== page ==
• 3.2.3.1 Primary Active Transport
  • 3.2.3.2 Secondary Active Transport
  • 3.2.4 Endocytosis
  • 3.2.4.1 Pinocytosis (Cell Drinking or Uptake of Fluid Solute)
  • 3.2.4.2 Phagocytosis (Cell Eating or Uptake of Solid Stuff Through Adsorption)
  • 3.3 Barriers in Drug Absorption: Obstacle in Product Development
  • 3.3.1 Barriers of Gastro-Intestinal Tract
  • 3.3.1.1 Barriers of Mouth
  • 3.3.1.2 Barriers of Stomach
  • 3.3.1.3 Barriers of Intestine
  • 3.3.1.4 Barriers of Liver
  • 3.3.1.5 Barriers of Kidneys
  • 3.3.2 Bloodstream Barriers
  • 3.3.3 Blood Tissue Barrier
  • 3.3.4 Blood-Brain Barrier (BBB)
  • 3.4 Physicochemical Parameters and Their Effect on Drug Absorption
  • 3.4.1 Chemical Nature of Drug
  • 3.4.1.1 Effect of Solubility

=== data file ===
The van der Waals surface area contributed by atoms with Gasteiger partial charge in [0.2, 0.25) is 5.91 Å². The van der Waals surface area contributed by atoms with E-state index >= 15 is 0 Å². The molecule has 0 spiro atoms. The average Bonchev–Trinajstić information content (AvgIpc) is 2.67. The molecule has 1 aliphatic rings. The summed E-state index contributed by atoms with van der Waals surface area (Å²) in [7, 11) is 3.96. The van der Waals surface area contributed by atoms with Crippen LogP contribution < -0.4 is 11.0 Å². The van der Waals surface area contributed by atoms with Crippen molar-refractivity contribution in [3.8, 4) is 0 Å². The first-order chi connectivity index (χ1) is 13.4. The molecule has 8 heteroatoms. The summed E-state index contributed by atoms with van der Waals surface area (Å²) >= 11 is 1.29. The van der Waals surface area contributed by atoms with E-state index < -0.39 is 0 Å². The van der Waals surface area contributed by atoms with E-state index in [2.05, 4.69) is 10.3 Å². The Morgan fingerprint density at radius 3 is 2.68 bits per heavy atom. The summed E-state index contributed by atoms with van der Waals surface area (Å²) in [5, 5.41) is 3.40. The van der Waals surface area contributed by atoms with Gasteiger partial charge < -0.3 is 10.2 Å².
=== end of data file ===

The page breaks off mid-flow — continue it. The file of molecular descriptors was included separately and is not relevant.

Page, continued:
• 3.4.1.1.1 Estimation of Solubility
  • 3.4.1.1.2 Influence of Solubility on Drug Absorption
  • 3.4.1.1.3 Modification of solubility
  • 3.4.1.2 Effect of Permeability
  • 3.4.1.2.1 Permeability Versus Fraction Absorbed
  • 3.4.1.2.2 Solubility-Permeability Interplay From the Binding System
  • 3.4.1.2.3 Solubility-Permeability Interplay From the Nonbinding System
  • 3.4.1.3 Effect of pH
  • 3.4.1.3.1 pH-Partition Theory
  • 3.4.1.3.2 pH of Gastrointestinal Tract (GIT) & Plasma Fluid
  • 3.4.1.3.3 Calculation of Buffering Capacity
  • 3.4.1.4 Concept and Effect of pKa and Partition Coefficient
  • 3.4.1.4.1 pH-pKa Relationship With Proportion Unionized
  • 3.4.1.4.2 Effect of pKa on Drug Distribution Between Stomach and Blood
  • 3.4.1.4.3 Measurement of pKa
  • 3.4.1.4.4 Measurement of logP
  • 3.4.1.4.5 Apparent Versus True Partition Coefficient (log P0 Versus log P)
  • 3.4.2 Effect of Particles Size & Effective Surface Area